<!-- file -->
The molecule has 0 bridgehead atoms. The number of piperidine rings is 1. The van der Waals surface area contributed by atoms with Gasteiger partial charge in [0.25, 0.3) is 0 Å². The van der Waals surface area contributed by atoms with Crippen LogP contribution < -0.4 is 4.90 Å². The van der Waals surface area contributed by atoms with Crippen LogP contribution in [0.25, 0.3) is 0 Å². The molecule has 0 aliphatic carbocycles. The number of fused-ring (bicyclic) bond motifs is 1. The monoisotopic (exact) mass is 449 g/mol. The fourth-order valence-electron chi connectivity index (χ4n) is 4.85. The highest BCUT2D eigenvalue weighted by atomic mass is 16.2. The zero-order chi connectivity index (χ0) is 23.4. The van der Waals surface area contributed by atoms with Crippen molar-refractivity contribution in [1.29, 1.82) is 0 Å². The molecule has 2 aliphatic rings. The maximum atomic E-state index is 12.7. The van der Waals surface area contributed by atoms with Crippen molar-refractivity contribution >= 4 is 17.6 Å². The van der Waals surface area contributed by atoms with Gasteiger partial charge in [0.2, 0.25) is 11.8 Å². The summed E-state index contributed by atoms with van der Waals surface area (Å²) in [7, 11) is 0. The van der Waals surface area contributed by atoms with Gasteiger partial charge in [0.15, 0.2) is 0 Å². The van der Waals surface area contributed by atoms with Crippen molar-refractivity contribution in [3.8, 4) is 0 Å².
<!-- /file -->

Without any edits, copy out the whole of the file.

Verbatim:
The molecule has 0 bridgehead atoms. The number of piperidine rings is 1. The van der Waals surface area contributed by atoms with Gasteiger partial charge in [0.25, 0.3) is 0 Å². The van der Waals surface area contributed by atoms with Crippen LogP contribution < -0.4 is 4.90 Å². The van der Waals surface area contributed by atoms with Crippen LogP contribution in [0.25, 0.3) is 0 Å². The molecule has 0 aliphatic carbocycles. The number of fused-ring (bicyclic) bond motifs is 1. The monoisotopic (exact) mass is 449 g/mol. The fourth-order valence-electron chi connectivity index (χ4n) is 4.85. The highest BCUT2D eigenvalue weighted by atomic mass is 16.2. The zero-order chi connectivity index (χ0) is 23.4. The van der Waals surface area contributed by atoms with Crippen molar-refractivity contribution in [1.29, 1.82) is 0 Å². The molecule has 2 aliphatic rings. The maximum atomic E-state index is 12.7. The van der Waals surface area contributed by atoms with Crippen molar-refractivity contribution >= 4 is 17.6 Å². The van der Waals surface area contributed by atoms with Gasteiger partial charge in [0.2, 0.25) is 11.8 Å². The summed E-state index contributed by atoms with van der Waals surface area (Å²) in [7, 11) is 0. The van der Waals surface area contributed by atoms with Gasteiger partial charge in [0.15, 0.2) is 0 Å². The van der Waals surface area contributed by atoms with Crippen molar-refractivity contribution in [3.8, 4) is 0 Å².